Well, the Sundar-bans has done it again! As it has been doing for hundreds of years. This time, it took the blow of super-cyclone Amphan and saved us from severe devastation.
When it comes to saving people from coastal flooding, Bangladesh is one of the top three countries in the world getting the most benefit from its mangroves. A recent study estimated that a 20-km mangrove stretch, especially near cities, could give more than USD 250 million flood protection benefit a year. From these numbers, we can only partly imagine the importance of the Sundarbans to Bangladesh.
Of course, protection against natural calamities is only one of the numerous benefits we get from this magnificent jungle: we have oxygen to breathe in, honey to relish, fish to savour, fuelwood to burn, materials to thatch, waterways to navigate, festivals to celebrate, Bengal Tiger to cherish, beauty to photograph—to name just a few. The Sundarbans may have officially become the world's heritage when the UNESCO declared it in 1997, but it has always been a heritage to the people of this delta.
Speaking of the UNESCO move, since 2014, the World Heritage Centre (WHC) of this UN body has been expecting some specific actions from Bangladesh with regard to the Sundarbans. Bangladesh's relationship with the WHC took a sharp turn in 2016 when a WHC-IUCN mission made 10 recommendations after visiting the Sundarbans, including relocation of a coal-based power plant in Rampal near the forest. Over the next three years, we saw numerous media reports on the decisions made in the WHC's global meetings and Bangladesh's responses to them.
In the middle of last year, Bangladesh-WHC relations entered a new dimension when IUCN recommended the WHC to put the Sundarbans on the List of World Heritage in Danger, due to insufficient compliance of the WHC's decisions, creating an uncomfortable situation for Bangladesh in the conservation world.
However, the final decisions of the 43rd meeting of the WHC held in July 2019 in Baku, Azerbaijan, did not put the Sundarbans on the in-danger list due to interventions from a few member states. The WHC gave Bangladesh till February 1, 2020 to submit the latest report on the state of conservation of the Sundarbans as well as implementation status of the decisions of the 43rd meeting. Based on that report, the WHC would decide whether to put the Sundarbans on the list or not.
We have not read much about WHC-Sundarbans since last July. Nevertheless, in January 2020, Bangladesh submitted a comprehensive report to the WHC, which is basically a response to all the 11 decisions taken on Bangladesh's side of the Sundarbans in the Baku meeting last year. In January, Bangladesh also started preparing a Strategic Environmental Assessment (SEA) of the south-west region of the country, including the Sundarbans—another long-standing expectation of the UNESCO-WHC. Both these crucial developments have, however, gone largely unnoticed by the media.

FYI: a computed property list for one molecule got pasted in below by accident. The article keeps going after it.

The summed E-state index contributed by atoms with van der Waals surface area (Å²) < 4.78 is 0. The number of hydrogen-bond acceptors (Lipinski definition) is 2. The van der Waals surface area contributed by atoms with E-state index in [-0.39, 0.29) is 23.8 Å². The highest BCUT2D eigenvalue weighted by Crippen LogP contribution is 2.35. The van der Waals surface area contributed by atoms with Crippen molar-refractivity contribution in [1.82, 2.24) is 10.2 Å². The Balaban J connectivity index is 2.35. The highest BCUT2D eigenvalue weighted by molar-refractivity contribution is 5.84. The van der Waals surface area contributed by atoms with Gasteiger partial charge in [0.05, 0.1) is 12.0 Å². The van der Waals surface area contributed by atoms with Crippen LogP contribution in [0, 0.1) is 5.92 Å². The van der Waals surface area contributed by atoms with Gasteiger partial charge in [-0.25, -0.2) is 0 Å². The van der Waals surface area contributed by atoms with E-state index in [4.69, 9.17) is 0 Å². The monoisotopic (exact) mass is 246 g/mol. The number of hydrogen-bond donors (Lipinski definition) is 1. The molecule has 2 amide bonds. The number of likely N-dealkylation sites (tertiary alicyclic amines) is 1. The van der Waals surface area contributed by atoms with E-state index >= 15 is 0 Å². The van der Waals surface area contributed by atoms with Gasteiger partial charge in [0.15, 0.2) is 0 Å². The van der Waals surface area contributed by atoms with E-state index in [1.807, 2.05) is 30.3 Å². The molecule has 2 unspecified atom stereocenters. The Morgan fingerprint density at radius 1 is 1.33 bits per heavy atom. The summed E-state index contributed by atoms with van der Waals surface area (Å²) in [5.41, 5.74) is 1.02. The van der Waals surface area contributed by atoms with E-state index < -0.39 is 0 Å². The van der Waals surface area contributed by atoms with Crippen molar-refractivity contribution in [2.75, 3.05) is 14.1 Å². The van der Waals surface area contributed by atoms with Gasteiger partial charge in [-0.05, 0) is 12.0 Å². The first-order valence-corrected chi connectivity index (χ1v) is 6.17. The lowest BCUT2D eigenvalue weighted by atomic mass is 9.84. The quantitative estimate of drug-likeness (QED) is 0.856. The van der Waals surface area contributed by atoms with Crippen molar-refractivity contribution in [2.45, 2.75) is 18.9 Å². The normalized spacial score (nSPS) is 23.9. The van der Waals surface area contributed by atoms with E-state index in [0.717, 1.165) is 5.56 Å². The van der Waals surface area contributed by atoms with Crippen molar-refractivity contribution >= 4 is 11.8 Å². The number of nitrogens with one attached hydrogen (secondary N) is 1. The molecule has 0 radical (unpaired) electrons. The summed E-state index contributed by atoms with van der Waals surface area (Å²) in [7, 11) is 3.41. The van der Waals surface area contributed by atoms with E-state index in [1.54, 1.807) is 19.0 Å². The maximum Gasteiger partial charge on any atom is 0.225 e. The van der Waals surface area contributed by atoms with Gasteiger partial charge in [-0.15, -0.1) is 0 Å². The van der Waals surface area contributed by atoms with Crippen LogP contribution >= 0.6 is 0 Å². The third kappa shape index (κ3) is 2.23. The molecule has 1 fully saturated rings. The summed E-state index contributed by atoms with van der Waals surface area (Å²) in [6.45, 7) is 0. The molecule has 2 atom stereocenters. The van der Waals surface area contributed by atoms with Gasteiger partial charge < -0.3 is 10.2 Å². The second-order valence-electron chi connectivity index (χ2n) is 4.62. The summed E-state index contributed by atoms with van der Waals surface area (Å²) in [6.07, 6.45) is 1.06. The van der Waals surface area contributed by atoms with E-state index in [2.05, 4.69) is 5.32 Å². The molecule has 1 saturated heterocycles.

The 44th meeting of the WHC was supposed to be held at the end of this month in Fuzhou, China, which has now been postponed due to the Covid-19 pandemic. We have to wait to see how UNESCO-WHC and its technical partner IUCN respond to Bangladesh's recent submission.
But the Sundarbans is not only a world heritage site or an ecosystem torn in the economic development vs nature conservation debates. It is also a restless, silent "trouble-shooter" addressing our societal challenges. Before the Covid-19 swamped the world, we were overwhelmed by two of the biggest crises of our time—climate change and biodiversity loss. While the global efforts to halt these catastrophes are getting delayed due to the pandemic, we cannot suspend our national and local endeavours. And, mangroves are amazing natural systems that can help us tackle both climate and biodiversity crises.
When we involve people and protect our natural mangroves like the Sundarbans, restore the degraded ones like that in Nuniachhara, Cox's Bazar, or stretch the "green belt" along the coast through coastal afforestation—as we have been doing since 1965—we not only adapt to climate change or take the extra carbon dioxide out of the atmosphere to keep the world cooler or create a refuge for biodiversity, we also ensure food security, disaster risk reduction, human development, and economic empowerment of the people dependent on mangroves, thus contributing to our collective wellbeing.
Like Bangladesh, all countries of the world with mangroves are enjoying tremendous benefits out of them. Globally, mangroves give us USD 65 billion worth of coastal flood protection every year. They annually give us USD 50 billion non-market benefits from fisheries, forestry, and recreation. Putting an amount on the benefits we get from mangroves may justify investing in their protection, restoration, and expansion—after all, the return from preserving and restoring mangrove is 10 times the investment. But how would we value thousands of years of evolution of mangroves? What price can we put on a mangrove when it is the home of hundreds and thousands of butterflies? How much is it worth when we call mangroves our heritage?
Since the onset of the coronavirus crisis, we have seen our priorities shift with the changing situations and demands. In March, as we imposed lockdown restrictions, stopping infection spread was our top priority, putting it even before our economy. A few weeks on, we had to reprioritise people's livelihoods and national economy over the pandemic. As cyclone Amphan approached our coast in late May, saving human lives became an immediate priority over the risk of disease spread.
As we continue facing climate crisis and biodiversity loss in catastrophic proportions, can protecting the Sundarbans and the nature as a whole be our priority now?
Dr Haseeb Md Irfanullah is an independent consultant working on environment, climate change, and research systems. His Twitter handle is @hmirfanullah